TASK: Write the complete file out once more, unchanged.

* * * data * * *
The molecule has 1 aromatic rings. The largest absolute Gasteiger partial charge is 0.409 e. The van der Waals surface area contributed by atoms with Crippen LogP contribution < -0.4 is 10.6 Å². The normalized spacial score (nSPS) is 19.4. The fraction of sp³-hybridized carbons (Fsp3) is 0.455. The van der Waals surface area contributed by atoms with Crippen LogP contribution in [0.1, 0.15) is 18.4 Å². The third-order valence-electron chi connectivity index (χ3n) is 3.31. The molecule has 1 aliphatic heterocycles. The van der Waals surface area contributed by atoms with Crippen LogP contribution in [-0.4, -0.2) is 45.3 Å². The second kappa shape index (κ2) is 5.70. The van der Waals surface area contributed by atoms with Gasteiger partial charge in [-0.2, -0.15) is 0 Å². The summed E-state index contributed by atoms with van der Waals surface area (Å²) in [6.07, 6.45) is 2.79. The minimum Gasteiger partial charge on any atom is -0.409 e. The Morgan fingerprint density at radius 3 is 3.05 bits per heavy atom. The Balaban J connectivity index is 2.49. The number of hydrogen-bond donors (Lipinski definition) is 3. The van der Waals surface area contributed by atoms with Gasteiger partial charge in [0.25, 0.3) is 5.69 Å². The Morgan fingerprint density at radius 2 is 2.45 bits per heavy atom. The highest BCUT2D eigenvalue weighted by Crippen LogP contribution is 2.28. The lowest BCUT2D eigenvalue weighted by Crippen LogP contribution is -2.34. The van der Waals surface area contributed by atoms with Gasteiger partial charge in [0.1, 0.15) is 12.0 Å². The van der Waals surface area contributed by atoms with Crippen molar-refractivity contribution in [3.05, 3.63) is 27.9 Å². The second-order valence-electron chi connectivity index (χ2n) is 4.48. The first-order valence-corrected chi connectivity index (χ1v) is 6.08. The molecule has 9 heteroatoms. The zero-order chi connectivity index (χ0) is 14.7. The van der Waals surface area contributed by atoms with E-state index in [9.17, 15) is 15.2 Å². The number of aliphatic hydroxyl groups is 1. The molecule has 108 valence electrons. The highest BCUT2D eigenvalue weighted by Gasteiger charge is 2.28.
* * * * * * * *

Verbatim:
The molecule has 1 aromatic rings. The largest absolute Gasteiger partial charge is 0.409 e. The van der Waals surface area contributed by atoms with Crippen LogP contribution < -0.4 is 10.6 Å². The normalized spacial score (nSPS) is 19.4. The fraction of sp³-hybridized carbons (Fsp3) is 0.455. The van der Waals surface area contributed by atoms with Crippen LogP contribution in [0.1, 0.15) is 18.4 Å². The third-order valence-electron chi connectivity index (χ3n) is 3.31. The molecule has 1 aliphatic heterocycles. The van der Waals surface area contributed by atoms with Crippen LogP contribution in [-0.4, -0.2) is 45.3 Å². The second kappa shape index (κ2) is 5.70. The van der Waals surface area contributed by atoms with Gasteiger partial charge in [-0.2, -0.15) is 0 Å². The summed E-state index contributed by atoms with van der Waals surface area (Å²) in [6.07, 6.45) is 2.79. The minimum Gasteiger partial charge on any atom is -0.409 e. The Morgan fingerprint density at radius 3 is 3.05 bits per heavy atom. The Balaban J connectivity index is 2.49. The number of hydrogen-bond donors (Lipinski definition) is 3. The van der Waals surface area contributed by atoms with Gasteiger partial charge in [0.25, 0.3) is 5.69 Å². The Morgan fingerprint density at radius 2 is 2.45 bits per heavy atom. The highest BCUT2D eigenvalue weighted by Crippen LogP contribution is 2.28. The lowest BCUT2D eigenvalue weighted by Crippen LogP contribution is -2.34. The van der Waals surface area contributed by atoms with Gasteiger partial charge in [0.1, 0.15) is 12.0 Å². The van der Waals surface area contributed by atoms with Crippen molar-refractivity contribution in [3.05, 3.63) is 27.9 Å². The second-order valence-electron chi connectivity index (χ2n) is 4.48. The first-order valence-corrected chi connectivity index (χ1v) is 6.08. The molecule has 9 heteroatoms. The zero-order chi connectivity index (χ0) is 14.7. The van der Waals surface area contributed by atoms with E-state index in [9.17, 15) is 15.2 Å². The number of aliphatic hydroxyl groups is 1. The molecule has 108 valence electrons. The highest BCUT2D eigenvalue weighted by Gasteiger charge is 2.28.